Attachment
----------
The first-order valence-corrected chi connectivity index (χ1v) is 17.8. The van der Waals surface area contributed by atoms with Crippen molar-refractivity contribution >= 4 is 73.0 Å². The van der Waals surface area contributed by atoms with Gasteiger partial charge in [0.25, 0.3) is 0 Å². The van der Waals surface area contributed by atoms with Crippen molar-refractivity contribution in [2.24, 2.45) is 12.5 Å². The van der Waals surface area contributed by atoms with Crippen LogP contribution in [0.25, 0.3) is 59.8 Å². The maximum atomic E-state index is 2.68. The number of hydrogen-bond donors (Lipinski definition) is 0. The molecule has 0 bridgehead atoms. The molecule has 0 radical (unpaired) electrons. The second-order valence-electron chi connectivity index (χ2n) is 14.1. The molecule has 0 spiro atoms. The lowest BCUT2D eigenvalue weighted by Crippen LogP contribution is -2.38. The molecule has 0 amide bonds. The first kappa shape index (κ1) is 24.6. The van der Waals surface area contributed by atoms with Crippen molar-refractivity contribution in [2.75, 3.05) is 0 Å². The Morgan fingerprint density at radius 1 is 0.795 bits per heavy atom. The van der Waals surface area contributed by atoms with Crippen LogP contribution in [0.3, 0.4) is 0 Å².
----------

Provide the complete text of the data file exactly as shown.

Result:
The first-order valence-corrected chi connectivity index (χ1v) is 17.8. The van der Waals surface area contributed by atoms with Crippen molar-refractivity contribution >= 4 is 73.0 Å². The van der Waals surface area contributed by atoms with Gasteiger partial charge in [0.25, 0.3) is 0 Å². The van der Waals surface area contributed by atoms with Crippen molar-refractivity contribution in [2.24, 2.45) is 12.5 Å². The van der Waals surface area contributed by atoms with Crippen LogP contribution in [0.25, 0.3) is 59.8 Å². The maximum atomic E-state index is 2.68. The number of hydrogen-bond donors (Lipinski definition) is 0. The molecule has 0 bridgehead atoms. The molecule has 0 radical (unpaired) electrons. The second-order valence-electron chi connectivity index (χ2n) is 14.1. The molecule has 0 spiro atoms. The lowest BCUT2D eigenvalue weighted by Crippen LogP contribution is -2.38. The molecule has 0 amide bonds. The first kappa shape index (κ1) is 24.6. The van der Waals surface area contributed by atoms with Crippen molar-refractivity contribution in [2.75, 3.05) is 0 Å². The Morgan fingerprint density at radius 1 is 0.795 bits per heavy atom. The van der Waals surface area contributed by atoms with Crippen LogP contribution in [0.3, 0.4) is 0 Å².